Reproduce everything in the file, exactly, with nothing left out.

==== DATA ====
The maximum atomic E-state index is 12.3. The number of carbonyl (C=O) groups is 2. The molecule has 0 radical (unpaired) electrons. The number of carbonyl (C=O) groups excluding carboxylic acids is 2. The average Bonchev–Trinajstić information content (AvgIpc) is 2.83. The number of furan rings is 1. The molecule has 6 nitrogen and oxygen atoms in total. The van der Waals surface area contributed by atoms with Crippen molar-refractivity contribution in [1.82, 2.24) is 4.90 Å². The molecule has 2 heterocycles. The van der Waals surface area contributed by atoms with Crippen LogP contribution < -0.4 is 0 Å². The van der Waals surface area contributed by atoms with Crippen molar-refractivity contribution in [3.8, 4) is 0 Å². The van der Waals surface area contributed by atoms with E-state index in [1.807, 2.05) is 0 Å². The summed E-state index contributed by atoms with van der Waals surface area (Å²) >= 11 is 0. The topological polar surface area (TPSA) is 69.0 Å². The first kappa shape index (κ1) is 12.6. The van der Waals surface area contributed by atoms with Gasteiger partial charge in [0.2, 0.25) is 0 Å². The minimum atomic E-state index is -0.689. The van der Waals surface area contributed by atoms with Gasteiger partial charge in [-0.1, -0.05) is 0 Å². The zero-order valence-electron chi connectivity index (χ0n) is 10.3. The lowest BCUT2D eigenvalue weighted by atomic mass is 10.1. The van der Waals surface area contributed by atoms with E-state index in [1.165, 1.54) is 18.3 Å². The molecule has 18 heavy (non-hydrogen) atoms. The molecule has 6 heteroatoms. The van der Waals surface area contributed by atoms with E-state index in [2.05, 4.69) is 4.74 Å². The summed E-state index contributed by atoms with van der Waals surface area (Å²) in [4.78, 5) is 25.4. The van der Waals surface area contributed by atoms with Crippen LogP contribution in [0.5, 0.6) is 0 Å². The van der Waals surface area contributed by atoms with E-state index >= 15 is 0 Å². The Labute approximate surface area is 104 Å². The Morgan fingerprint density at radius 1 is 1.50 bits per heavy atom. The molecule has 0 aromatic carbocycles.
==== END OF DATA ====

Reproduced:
The maximum atomic E-state index is 12.3. The number of carbonyl (C=O) groups is 2. The molecule has 0 radical (unpaired) electrons. The number of carbonyl (C=O) groups excluding carboxylic acids is 2. The average Bonchev–Trinajstić information content (AvgIpc) is 2.83. The number of furan rings is 1. The molecule has 6 nitrogen and oxygen atoms in total. The van der Waals surface area contributed by atoms with Crippen molar-refractivity contribution in [1.82, 2.24) is 4.90 Å². The molecule has 2 heterocycles. The van der Waals surface area contributed by atoms with Crippen LogP contribution < -0.4 is 0 Å². The van der Waals surface area contributed by atoms with Crippen molar-refractivity contribution in [3.8, 4) is 0 Å². The van der Waals surface area contributed by atoms with E-state index in [1.807, 2.05) is 0 Å². The summed E-state index contributed by atoms with van der Waals surface area (Å²) >= 11 is 0. The topological polar surface area (TPSA) is 69.0 Å². The first kappa shape index (κ1) is 12.6. The van der Waals surface area contributed by atoms with Gasteiger partial charge in [0.2, 0.25) is 0 Å². The minimum atomic E-state index is -0.689. The van der Waals surface area contributed by atoms with Gasteiger partial charge in [-0.1, -0.05) is 0 Å². The zero-order valence-electron chi connectivity index (χ0n) is 10.3. The lowest BCUT2D eigenvalue weighted by atomic mass is 10.1. The van der Waals surface area contributed by atoms with E-state index in [1.165, 1.54) is 18.3 Å². The molecule has 18 heavy (non-hydrogen) atoms. The molecule has 6 heteroatoms. The van der Waals surface area contributed by atoms with E-state index in [2.05, 4.69) is 4.74 Å². The summed E-state index contributed by atoms with van der Waals surface area (Å²) in [4.78, 5) is 25.4. The van der Waals surface area contributed by atoms with Crippen LogP contribution in [0.5, 0.6) is 0 Å². The van der Waals surface area contributed by atoms with E-state index >= 15 is 0 Å². The Labute approximate surface area is 104 Å². The Morgan fingerprint density at radius 1 is 1.50 bits per heavy atom. The molecule has 0 aromatic carbocycles.